Wednesday, January 25, 2012

Winter Farmer's Market

A quick Google search yielded no less than 4.5 MILLION entries when I typed in today’s title. WOW! Of course, I realize that this is because it searched for every entry for every single word. But, still…WOW!

Winter Farmers’ Markets are becoming quite trendy. Folks are realizing that the fresh, local food that is so abundant in summer is greatly missed in the winter. There are farmers with farm products available all year and there are customers who are more than willing to buy those farm products. There are all sorts of models for selling in the winter. It should be evident, but for the record the offerings of any “winter market” are far, far different from those of the regular growing season.

Once again, we find ourselves on the “cutting edge”… being pioneers and trend-setters without even trying. This is more than a little amusing. Anyone who knows us, knows that TRENDY is one thing we AIN’T!

While our plan isn’t a Farmers’ Market per se, we have found a way to get our farm products to customers during the winter.

“Back in the day” wintertime was dark and bleak. Not only weather-wise, but our cash-flow ended with the last day of the Market. Any winter expenditures were carefully monitored. We saved like crazy during the summer in order to keep this place operational during the winter. The expenses incurred in February and March to get our Market venture going again were an enormous leap of faith.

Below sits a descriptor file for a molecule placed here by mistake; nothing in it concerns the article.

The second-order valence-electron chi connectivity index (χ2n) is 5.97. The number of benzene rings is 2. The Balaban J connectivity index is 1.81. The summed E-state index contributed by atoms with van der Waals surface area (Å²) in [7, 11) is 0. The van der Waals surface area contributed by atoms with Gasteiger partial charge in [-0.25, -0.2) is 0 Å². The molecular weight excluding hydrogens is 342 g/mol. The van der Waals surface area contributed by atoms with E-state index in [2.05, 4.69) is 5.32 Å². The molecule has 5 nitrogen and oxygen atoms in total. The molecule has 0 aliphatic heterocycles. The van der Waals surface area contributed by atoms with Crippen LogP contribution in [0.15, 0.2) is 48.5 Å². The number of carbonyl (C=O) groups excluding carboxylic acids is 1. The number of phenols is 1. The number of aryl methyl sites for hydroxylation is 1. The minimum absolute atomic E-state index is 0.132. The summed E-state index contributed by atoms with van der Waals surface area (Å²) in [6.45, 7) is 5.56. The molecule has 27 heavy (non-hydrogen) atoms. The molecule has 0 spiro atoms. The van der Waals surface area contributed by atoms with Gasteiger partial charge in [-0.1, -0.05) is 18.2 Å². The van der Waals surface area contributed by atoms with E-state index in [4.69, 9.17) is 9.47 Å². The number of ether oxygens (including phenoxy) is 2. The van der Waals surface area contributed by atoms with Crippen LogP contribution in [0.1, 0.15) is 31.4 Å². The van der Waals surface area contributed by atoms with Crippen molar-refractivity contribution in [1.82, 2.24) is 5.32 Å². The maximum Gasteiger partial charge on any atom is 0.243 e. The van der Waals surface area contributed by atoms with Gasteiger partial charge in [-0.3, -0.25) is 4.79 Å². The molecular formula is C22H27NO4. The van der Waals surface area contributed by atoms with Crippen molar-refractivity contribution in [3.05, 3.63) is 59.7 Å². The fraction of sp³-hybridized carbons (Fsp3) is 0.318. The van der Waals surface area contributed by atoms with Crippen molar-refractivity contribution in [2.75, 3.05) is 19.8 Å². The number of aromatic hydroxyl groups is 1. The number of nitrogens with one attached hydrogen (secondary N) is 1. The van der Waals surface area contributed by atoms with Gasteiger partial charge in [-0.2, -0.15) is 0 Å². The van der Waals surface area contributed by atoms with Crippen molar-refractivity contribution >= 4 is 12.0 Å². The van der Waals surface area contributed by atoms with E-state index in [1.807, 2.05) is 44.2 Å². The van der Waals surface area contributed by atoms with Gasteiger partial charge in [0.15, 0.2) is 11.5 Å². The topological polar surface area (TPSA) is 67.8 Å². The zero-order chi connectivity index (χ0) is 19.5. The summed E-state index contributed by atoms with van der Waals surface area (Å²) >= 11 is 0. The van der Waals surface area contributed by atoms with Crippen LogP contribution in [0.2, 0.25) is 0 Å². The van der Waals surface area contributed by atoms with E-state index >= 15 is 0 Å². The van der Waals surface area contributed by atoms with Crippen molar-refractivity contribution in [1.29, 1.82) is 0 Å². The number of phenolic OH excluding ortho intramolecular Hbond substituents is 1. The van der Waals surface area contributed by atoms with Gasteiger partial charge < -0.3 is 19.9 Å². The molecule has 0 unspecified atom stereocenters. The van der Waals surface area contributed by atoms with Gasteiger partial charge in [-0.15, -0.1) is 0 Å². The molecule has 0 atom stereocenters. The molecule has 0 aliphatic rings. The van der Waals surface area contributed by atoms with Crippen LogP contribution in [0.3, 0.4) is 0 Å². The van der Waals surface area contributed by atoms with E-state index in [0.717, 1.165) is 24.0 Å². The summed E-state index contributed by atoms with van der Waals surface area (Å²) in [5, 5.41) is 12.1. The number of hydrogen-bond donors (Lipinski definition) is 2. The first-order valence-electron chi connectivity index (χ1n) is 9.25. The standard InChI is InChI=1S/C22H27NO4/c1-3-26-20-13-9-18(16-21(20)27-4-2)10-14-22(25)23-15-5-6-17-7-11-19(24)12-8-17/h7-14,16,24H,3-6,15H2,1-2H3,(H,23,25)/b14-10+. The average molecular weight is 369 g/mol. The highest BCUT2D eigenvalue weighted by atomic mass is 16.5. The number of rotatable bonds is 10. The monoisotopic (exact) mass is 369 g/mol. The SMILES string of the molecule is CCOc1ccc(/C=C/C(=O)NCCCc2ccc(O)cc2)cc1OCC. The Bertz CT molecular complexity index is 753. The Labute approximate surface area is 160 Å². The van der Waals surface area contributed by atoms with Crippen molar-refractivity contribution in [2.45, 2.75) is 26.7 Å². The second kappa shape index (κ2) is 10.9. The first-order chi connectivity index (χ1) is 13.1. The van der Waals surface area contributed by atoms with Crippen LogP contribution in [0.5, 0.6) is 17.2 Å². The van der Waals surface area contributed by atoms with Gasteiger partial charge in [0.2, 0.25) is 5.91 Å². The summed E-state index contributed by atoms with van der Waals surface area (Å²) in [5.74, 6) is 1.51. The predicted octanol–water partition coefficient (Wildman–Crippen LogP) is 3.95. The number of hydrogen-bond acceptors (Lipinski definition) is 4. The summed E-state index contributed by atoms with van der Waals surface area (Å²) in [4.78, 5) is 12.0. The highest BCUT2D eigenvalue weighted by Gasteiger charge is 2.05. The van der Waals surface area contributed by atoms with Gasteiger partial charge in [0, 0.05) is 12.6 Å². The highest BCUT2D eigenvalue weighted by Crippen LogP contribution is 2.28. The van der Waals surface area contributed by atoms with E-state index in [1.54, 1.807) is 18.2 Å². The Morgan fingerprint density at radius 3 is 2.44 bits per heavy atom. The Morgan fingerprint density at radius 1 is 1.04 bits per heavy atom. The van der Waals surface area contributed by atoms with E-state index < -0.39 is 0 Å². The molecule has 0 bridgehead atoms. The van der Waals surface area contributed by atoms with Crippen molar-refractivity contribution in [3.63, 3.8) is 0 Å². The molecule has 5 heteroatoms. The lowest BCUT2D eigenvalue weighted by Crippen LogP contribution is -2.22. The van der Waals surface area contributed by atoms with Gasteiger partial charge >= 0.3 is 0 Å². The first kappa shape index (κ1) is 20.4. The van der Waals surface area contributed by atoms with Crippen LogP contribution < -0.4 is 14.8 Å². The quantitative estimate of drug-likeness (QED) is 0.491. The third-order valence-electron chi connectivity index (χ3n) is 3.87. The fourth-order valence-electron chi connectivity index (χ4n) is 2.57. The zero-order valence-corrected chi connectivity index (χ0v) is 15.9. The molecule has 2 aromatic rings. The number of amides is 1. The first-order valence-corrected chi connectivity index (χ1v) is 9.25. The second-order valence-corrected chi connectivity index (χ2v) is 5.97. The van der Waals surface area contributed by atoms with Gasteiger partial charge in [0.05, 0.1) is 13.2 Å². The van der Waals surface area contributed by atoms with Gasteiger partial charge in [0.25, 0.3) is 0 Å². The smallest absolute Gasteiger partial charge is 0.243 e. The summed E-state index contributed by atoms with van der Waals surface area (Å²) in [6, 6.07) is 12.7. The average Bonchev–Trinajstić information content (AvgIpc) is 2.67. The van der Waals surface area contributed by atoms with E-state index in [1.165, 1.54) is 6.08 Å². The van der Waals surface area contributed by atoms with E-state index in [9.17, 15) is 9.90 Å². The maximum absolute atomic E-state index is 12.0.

Lest you get the idea that we sat around all winter wringing our hands in hopes of making it to spring, we were indeed creative in our ventures. We sold some eggs, did a little custom baking, the Boss had a few odd jobs. We made soap, started plants, and created items for early season sales at the Market. But, it wasn’t until we realized that there was indeed a way to market our goods in the “off season” that positive cashflow became a year-round option. …and Winter-time shortened considerably.

The Staunton/Augusta Farmers Market is a true open air market. That means there are no buildings to shelter the vendors as there are in many other market locations around the country. This is great in the summertime; it adds to the character of the Market. The different color tents and canopies, the variety of display techniques and the myriad of farm products provide a sense of vibrancy and vitality. Along with music, the atmosphere is eclectic and fun.

But, when the cold winds of November blow, the atmosphere changes dramatically. By the last market the weekend prior to Thanksgiving, customers and vendors are all happy to head to warmer venues. I want to note that most successful Winter Markets have some sort of shelter and many move the entire operation inside. This is not a possibility for the Staunton Market, so it has been necessary to devise other plans. As if to drive this point home, October of 2011 saw measurable snowfall at the Market…an historic event that no one wishes to repeat!